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Childless at 60 With No Regrets

My husband and dogs are my family. And it's wonderful

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photo collage of a married couple with dogs, life without children
David Weissberg
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It was my first ultrasound, and I didn’t know what to expect. All I knew was that they used sound waves to see inside you, and it allowed pregnant women a first look at their babies in utero. But I wasn’t looking for life in my belly. I was looking for stones in my gallbladder. 

The technician lifted my shirt, squirted gel onto my stomach, and picked up a wand. I craned my head toward the screen and watched as my abdominal cavity was illuminated. I wondered what it would be like to see the foggy silhouette of a baby appear, a living, breathing being, pulsating in my quietly gurgling cave.       

But the image wouldn’t come.

The year was 2004, and I was 43. While the thought of having children was unimaginable to me, I didn’t have a lot of company. That year the Centers for Disease Control and Prevention (CDC) recorded 66 births per 1,000 to women in the United States, the highest birth rate since 1990. In 2021, that number figure was just 56 births per 1,000 women. Nevertheless, the number of women choosing to remain childless is growing in our country, according to a Pew Research Center survey published in November 2021.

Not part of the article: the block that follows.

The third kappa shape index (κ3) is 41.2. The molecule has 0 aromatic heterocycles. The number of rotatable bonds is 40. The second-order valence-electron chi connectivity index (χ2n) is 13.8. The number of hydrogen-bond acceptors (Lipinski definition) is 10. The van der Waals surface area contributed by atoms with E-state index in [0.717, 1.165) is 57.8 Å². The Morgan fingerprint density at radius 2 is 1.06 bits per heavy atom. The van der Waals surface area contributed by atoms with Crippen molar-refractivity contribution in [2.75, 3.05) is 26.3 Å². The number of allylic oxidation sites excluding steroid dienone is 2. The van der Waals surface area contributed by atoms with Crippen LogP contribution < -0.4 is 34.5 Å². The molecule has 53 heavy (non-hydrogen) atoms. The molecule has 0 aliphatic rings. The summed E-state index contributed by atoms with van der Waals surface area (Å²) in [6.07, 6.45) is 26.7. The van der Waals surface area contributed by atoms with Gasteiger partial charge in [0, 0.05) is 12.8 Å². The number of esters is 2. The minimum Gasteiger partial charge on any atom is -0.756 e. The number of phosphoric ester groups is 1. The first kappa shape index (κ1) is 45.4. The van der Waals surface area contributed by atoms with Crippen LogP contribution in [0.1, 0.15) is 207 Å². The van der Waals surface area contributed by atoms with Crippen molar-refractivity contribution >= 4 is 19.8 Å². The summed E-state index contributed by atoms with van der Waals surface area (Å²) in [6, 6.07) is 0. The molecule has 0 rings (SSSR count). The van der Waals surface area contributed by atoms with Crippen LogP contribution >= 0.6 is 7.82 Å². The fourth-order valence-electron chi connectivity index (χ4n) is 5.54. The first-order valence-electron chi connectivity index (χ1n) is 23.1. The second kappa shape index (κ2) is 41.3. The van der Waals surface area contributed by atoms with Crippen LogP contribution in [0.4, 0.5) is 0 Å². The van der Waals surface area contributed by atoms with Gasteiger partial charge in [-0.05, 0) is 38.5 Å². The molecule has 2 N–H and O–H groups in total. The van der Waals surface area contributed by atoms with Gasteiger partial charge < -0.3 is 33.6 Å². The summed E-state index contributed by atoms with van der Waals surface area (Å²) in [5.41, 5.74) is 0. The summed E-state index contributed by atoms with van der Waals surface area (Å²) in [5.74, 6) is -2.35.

According to the survey, 44% percent of 18- to -49-year-olds said they were unlikely to have children, an increase of seven 7 percentage points from the 37% percent who said the same in 2018. The reasons for remaining childless are as individual as the women themselves.

Fifty-one-year-old travel writer Robin Catalano of Upstate New York simply never had the urge to pursue motherhood. While she occasionally felt left out when her friends became parents, that sentiment shifted to knowing she made the right decision — , this partly coming from “… watching them struggle during the pandemic with homeschooling, the lack of private time, and budget fears.”

Lillian Ann Slugocki was the oldest of six children and saw the toll it took on her mother. “I didn't want to spend my entire life responsible for the happiness of others,” she says. Now 65 and in New York City, she says she has no regrets.

Arkansas resident Kerri Fivecoat Campbell, 58, and her husband decided not to have children in the interest of ending what she calls generational family dysfunction. “The only second I ever regretted [not having children] was the day my husband died, and I realized all of him was truly gone from this earth, [(and]) there was no one carrying his blood,” Campbell says.

And seventy-three-year-old New Yorker Kate Walter says that when she came out in the 1970s, “. . . lesbians were not having children unless they had them from a previous marriage.”

While Walter says she might have had kids if her partner had wanted them, instead she put her energy into writing and teaching.